2022 NFL Draft Profile: New Mexico DE Joey Noble
The Lobos defensive end thrived in Rocky Long’s 3-3-5 defense, but how will that translate to the National Football League?
Can the productive Noble make the jump?
New Mexico isn’t typically thought of a hot bed for NFL talent, but the Lobos football program has had a few players find big success in the pros through recent years: Glover Quin played for a decade, Corey Bojorquez has made his way around the league as a punter for five seasons now, and Jason Sanders developed into an All-Pro kicker for the Miami Dolphins. Then, of course, there’s Brian Urlacher, the platinum standard by which all future Lobos will be measured.
Enter Joey Noble, who arrived in Albuquerque as a junior college transfer in 2019, carved out a part-time role in his first year with the Lobos, then emerged as an unexpected disruptive force under the tutelage of head coach Danny Gonzales and defensive coordinator Rocky Long in 2020 and 2021. He defied the odds once to become a major player in the Mountain West, but can he do it again and hear his name called at the NFL Draft?
Measurables (taken from Dane Brugler and DraftScout.com)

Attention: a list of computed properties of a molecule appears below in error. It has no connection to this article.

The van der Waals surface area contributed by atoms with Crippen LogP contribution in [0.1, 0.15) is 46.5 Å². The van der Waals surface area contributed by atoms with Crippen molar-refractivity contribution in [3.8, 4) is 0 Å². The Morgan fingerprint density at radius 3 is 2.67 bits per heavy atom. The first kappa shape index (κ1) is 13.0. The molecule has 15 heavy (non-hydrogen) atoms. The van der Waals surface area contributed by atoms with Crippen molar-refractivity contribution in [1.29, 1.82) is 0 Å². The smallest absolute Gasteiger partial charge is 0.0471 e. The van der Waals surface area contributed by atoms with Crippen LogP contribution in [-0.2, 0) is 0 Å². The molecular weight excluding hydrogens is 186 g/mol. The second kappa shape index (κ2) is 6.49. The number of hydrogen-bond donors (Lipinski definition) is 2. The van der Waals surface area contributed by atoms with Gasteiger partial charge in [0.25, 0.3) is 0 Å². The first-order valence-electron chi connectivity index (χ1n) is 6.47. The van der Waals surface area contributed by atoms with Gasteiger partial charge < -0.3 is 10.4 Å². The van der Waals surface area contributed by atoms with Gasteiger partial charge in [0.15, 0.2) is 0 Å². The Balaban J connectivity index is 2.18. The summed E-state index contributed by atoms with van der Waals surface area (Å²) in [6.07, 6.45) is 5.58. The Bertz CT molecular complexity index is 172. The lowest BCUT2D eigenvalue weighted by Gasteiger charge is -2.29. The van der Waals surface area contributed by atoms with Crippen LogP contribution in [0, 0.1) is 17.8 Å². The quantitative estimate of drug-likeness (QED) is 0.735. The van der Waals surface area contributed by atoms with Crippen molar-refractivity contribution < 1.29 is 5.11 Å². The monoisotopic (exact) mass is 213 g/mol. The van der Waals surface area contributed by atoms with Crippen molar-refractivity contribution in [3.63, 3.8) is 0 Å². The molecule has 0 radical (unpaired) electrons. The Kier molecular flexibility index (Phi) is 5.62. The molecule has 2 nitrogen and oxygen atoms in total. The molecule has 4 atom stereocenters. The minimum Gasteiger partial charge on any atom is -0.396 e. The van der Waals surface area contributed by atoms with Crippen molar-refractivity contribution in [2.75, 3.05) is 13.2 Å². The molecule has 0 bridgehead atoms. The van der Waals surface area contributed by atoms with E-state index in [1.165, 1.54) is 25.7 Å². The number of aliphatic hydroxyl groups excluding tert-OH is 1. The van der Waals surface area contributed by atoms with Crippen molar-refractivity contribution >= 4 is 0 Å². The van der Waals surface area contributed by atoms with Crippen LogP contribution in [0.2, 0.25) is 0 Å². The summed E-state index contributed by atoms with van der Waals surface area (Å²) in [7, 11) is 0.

Height – 6′ and 2 3/8″
Weight – 240 pounds
40-yard time – 4.88 seconds
10-yard split time – 1.65 seconds
Arm length – 31 1/2″
Hand size – 9 3/8″
Wingspan – 76 3/4″
Vertical jump – 25 1/2″
Broad jump – 8′ and 9″ (or 105″)
Shuttle time – 4.56 seconds
3-cone drill time – 7.38 seconds
Bench press – 15 reps
One thing that stands out about Noble is surprising speed for the defensive end position, with a quick initial burst and enough moves in his arsenal to cause headaches for tackles who have been, by and large, more physically imposing.
Noble also didn’t wilt against high-end competition, either, often playing his best games against tough non-conference opponents and the best of the Mountain West. The sack against Texas A&M in the video below is a good example. Overall, he was one of just 20 FBS defenders to record at least 1.5 tackles for loss in nine or more games between 2020 and 2021, a group which also includes San Diego State’s Cameron Thomas, Iowa State’s Mike Rose, and Alabama’s Will Anderson.
The most immediate problem that Noble faces as a prospect is that NFL defenses, for all of their variety, don’t typically run 3-3-5 looks in the same way that Rocky Long has done throughout his coaching career, so defensive coaches will have to figure out whether he can play the edge along four-man fronts or if he’d be a better fit as an outside linebacker project.
Another pair of concerns are that he may be undersized as an edge rusher among prospects and lacks the length to battle pro offensive linemen effectively. Bulking up may help in that regard by building strength, but it makes him more of a project pick than one ready for immediate action.
While it’s tempting to say that Noble will beat the odds as a late-round selection, the more likely scenario is that he’ll sign somewhere as an undrafted free agent and prove his mettle that way.